Hailing from Pittsburgh, Girl Talk (nee Gregg Gillis) is a man on a mission to make you shake your ass on the dance floor like it ain’t no thang. This former biomedical engineer quit his day job last year to pursue his real art and craft: mash-up style DJ-ing. Specializing in the creation of incredibly catchy “song blends,” he incorporates the best highlights from popular Top 40, 80’s, hip hop and alternative rock songs we all know and love, to make brand new tracks for us to continue loving. P Diddy might claim to have invented the remix, but Girl Talk took the remix, shook it up, and served it on the rocks with a twist.
In fact, his mission statement sums it up best: “The whole basis of the music is that people have these emotional attachments to these songs… being able to manipulate that is a really easy way to connect with people.” Ahh, the genius of conceptual simplicity that makes you wish you’d come up with it first. Girl Talk carries this mission through 14 stylized and ultra danceable tracks on his newest album Feed The Animals.
He boasts an infectious mix of hip hop songs we all recognize, laced with famous guitar riffs of well-known rock songs, that are backed with dance beats that will bring us back to the days of embarrassing dance moves we pretend like we’ve forgotten (i.e. – “the running man” and/or “the Roger Rabbit”).
Plus, his mix selections are creative as hell. Dizzying yet intoxicating, Girl Talk samples upwards of 300 stems of songs from artists ranging from the likes of hip hop heroes Jay Z and Ludacris to famed electronic acts Aphex Twin and Kraftwerk and mainstream acts Rihanna and Britney Spears to classic rock acts like Pete Townsend and Steve Miller Band.
It’s functional music schizophrenia that works surprisingly well, where half the fun of it all is in trying to identify which songs/artists are being used in each track. Who else would think to mix Tag Team’s “Whoomp There It Is” with that awesomely 80’s Big Country guitar riff in “Big Country?” Or mesh the romantic lyrics of The Police’s “Every Little Thing She Does Is Magic” with Busta Rhymes’ interjection of his thoughts about making “booty clap?” File all this mad genius under Girl Talk, whose style will soon render traditional DJ’s obsolete.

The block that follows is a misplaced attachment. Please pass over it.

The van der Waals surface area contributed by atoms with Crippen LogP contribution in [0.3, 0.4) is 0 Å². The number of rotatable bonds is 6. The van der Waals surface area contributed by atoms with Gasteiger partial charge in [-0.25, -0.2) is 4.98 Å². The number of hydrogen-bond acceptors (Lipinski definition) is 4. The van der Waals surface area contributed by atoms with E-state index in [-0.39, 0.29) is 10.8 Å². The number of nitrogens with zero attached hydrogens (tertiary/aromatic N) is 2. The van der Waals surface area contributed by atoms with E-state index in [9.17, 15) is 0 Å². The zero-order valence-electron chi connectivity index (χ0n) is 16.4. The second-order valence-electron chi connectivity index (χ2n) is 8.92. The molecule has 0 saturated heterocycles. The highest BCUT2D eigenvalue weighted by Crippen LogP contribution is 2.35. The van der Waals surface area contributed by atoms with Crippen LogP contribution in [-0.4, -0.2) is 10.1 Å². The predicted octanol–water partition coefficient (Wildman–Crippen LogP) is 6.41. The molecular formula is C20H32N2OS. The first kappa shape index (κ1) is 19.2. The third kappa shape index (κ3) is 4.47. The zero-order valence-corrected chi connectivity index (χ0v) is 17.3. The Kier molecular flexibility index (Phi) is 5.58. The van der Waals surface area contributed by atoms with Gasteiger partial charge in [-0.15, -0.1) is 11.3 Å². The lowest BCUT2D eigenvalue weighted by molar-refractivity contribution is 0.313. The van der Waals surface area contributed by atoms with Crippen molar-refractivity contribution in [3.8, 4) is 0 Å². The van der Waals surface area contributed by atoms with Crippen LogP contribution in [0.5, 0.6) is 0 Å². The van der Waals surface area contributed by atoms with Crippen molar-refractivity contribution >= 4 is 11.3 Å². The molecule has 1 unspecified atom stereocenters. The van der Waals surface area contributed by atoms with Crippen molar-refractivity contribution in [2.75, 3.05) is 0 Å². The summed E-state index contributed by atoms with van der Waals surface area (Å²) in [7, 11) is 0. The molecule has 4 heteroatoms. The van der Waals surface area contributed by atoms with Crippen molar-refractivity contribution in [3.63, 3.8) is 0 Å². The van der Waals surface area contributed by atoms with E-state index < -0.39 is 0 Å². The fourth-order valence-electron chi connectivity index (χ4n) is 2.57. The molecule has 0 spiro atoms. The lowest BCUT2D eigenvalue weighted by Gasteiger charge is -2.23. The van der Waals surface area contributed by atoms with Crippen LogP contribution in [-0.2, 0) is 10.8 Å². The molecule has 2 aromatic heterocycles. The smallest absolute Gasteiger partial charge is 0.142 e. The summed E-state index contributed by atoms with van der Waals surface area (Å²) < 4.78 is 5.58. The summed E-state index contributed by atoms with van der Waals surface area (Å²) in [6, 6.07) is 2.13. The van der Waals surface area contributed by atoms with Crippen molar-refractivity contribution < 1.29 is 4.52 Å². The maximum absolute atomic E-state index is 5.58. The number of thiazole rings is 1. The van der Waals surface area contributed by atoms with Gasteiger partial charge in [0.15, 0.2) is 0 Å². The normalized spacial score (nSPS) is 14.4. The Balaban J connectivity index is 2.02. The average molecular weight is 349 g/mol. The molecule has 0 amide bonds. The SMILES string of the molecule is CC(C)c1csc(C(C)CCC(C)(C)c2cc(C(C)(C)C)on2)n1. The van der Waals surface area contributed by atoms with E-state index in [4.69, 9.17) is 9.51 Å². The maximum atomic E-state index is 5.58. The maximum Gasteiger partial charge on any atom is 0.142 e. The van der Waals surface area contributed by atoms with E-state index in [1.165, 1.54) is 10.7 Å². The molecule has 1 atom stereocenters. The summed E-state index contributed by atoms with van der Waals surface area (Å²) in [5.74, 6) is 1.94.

And who doesn’t love moxie? According to The New York Times Magazine, Girl Talk is a “lawsuit waiting to happen” and these are just as enjoyable to watch as tabloid fodder of good old fashioned “train-wrecks” are to read (see: Amy Winehouse). Remixing the hell out of other artists’ songs makes one wonder if he has the rights to sell his CD’s, let alone play for crowded concert halls (his two upcoming NYC area shows are already sold out). Unauthorized usage or not, Girl Talk’s got major balls. He’s even gained notoriety for off-the-wall stage antics, all of which occasionally include the removal of most, if not all, of his clothing during his sets behind his mess of laptops. Apparently, nudity of the spontaneous persuasion never gets old.
With all that said, looking for good party music but can’t afford a DJ? No problem. Just turn on Feed The Animals and the party will come to you. With each track flowing seamlessly into the next with no dead air space between, you are guaranteed approximately 54 minutes of non-stop, high energy sound bytes. This music is great for dance-a-thon contestants who need ever-changing tempos for more energy or perfect work-out music to keep you going on that elliptical machine. But for whatever reason, one thing is for certain: Girl Talk will make you want to dance. And if the aforementioned does not happen, get thy ass to a doctor immediately to check for vital signs, if any.
The physical release of Girl Talk’s Feed The Animals will be available October 21, 2008 through Illegal Art, but fans have been able to download the album at a ‘name your price’ for quite some time.
01. Play Your Part (Pt. 1)
02. Shut the Club Down
03. Still Here
04. What It’s All About
05. Set It Off
06. No Pause
07. Like This
08. Give Me a Beat
09. Hands in the Air
10. In Step
11. Let Me See You
12. Here’s the Thing
13. Don’t Stop
14. Play Your Part (Pt. 2)
Written by: Mona Sheikh